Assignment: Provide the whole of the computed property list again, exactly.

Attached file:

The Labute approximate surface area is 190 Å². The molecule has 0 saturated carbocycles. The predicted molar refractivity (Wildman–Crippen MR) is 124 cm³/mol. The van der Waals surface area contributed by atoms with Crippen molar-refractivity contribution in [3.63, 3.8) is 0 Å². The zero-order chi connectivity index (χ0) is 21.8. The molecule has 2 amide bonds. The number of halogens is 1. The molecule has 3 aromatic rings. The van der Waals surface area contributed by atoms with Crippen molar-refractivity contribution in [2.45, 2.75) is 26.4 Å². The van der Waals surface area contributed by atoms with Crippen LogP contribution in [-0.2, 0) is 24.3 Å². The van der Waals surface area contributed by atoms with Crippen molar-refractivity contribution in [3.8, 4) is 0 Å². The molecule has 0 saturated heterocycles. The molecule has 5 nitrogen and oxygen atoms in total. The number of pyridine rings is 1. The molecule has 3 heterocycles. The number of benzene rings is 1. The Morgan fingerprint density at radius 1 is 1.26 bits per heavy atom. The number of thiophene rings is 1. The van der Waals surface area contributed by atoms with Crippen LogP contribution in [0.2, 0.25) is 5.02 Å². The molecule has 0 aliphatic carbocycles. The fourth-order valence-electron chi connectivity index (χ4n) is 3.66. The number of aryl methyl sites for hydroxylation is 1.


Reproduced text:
The Labute approximate surface area is 190 Å². The molecule has 0 saturated carbocycles. The predicted molar refractivity (Wildman–Crippen MR) is 124 cm³/mol. The van der Waals surface area contributed by atoms with Crippen molar-refractivity contribution in [3.63, 3.8) is 0 Å². The zero-order chi connectivity index (χ0) is 21.8. The molecule has 2 amide bonds. The number of halogens is 1. The molecule has 3 aromatic rings. The van der Waals surface area contributed by atoms with Crippen molar-refractivity contribution in [2.45, 2.75) is 26.4 Å². The van der Waals surface area contributed by atoms with Crippen LogP contribution in [-0.2, 0) is 24.3 Å². The van der Waals surface area contributed by atoms with Crippen molar-refractivity contribution in [3.8, 4) is 0 Å². The molecule has 0 saturated heterocycles. The molecule has 5 nitrogen and oxygen atoms in total. The number of pyridine rings is 1. The molecule has 3 heterocycles. The number of benzene rings is 1. The Morgan fingerprint density at radius 1 is 1.26 bits per heavy atom. The number of thiophene rings is 1. The van der Waals surface area contributed by atoms with Crippen LogP contribution in [0.2, 0.25) is 5.02 Å². The molecule has 0 aliphatic carbocycles. The fourth-order valence-electron chi connectivity index (χ4n) is 3.66. The number of aryl methyl sites for hydroxylation is 1.